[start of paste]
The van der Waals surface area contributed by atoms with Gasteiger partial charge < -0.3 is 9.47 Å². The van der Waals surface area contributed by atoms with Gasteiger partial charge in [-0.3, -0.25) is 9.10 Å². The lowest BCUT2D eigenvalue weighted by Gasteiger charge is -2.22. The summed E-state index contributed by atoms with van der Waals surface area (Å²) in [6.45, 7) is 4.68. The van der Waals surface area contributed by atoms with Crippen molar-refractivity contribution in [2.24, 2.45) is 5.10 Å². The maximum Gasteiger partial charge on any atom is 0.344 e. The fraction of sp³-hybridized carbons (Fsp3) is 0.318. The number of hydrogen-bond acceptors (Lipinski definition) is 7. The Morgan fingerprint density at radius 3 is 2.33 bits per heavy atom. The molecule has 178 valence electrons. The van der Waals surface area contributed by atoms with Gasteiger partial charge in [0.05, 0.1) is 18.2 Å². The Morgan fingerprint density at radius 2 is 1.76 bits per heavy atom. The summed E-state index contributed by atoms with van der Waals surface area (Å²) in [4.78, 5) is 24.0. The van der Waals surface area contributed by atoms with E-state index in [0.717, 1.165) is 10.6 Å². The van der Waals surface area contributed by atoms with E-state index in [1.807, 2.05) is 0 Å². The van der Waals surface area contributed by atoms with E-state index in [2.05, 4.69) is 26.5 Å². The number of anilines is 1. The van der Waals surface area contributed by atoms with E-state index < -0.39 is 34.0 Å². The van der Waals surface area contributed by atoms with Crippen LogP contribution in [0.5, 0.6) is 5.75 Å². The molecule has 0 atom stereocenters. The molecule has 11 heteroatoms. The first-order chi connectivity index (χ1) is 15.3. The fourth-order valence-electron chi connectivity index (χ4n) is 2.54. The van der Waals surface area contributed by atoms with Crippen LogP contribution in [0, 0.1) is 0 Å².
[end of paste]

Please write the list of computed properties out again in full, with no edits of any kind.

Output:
The van der Waals surface area contributed by atoms with Gasteiger partial charge < -0.3 is 9.47 Å². The van der Waals surface area contributed by atoms with Gasteiger partial charge in [-0.3, -0.25) is 9.10 Å². The lowest BCUT2D eigenvalue weighted by Gasteiger charge is -2.22. The summed E-state index contributed by atoms with van der Waals surface area (Å²) in [6.45, 7) is 4.68. The van der Waals surface area contributed by atoms with Crippen molar-refractivity contribution in [2.24, 2.45) is 5.10 Å². The maximum Gasteiger partial charge on any atom is 0.344 e. The fraction of sp³-hybridized carbons (Fsp3) is 0.318. The number of hydrogen-bond acceptors (Lipinski definition) is 7. The Morgan fingerprint density at radius 3 is 2.33 bits per heavy atom. The molecule has 178 valence electrons. The van der Waals surface area contributed by atoms with Gasteiger partial charge in [0.05, 0.1) is 18.2 Å². The Morgan fingerprint density at radius 2 is 1.76 bits per heavy atom. The summed E-state index contributed by atoms with van der Waals surface area (Å²) in [4.78, 5) is 24.0. The van der Waals surface area contributed by atoms with E-state index in [0.717, 1.165) is 10.6 Å². The van der Waals surface area contributed by atoms with E-state index in [1.807, 2.05) is 0 Å². The van der Waals surface area contributed by atoms with E-state index in [2.05, 4.69) is 26.5 Å². The number of anilines is 1. The van der Waals surface area contributed by atoms with E-state index < -0.39 is 34.0 Å². The van der Waals surface area contributed by atoms with Crippen LogP contribution in [0.5, 0.6) is 5.75 Å². The molecule has 0 atom stereocenters. The molecule has 11 heteroatoms. The first-order chi connectivity index (χ1) is 15.3. The fourth-order valence-electron chi connectivity index (χ4n) is 2.54. The van der Waals surface area contributed by atoms with Crippen LogP contribution in [0, 0.1) is 0 Å².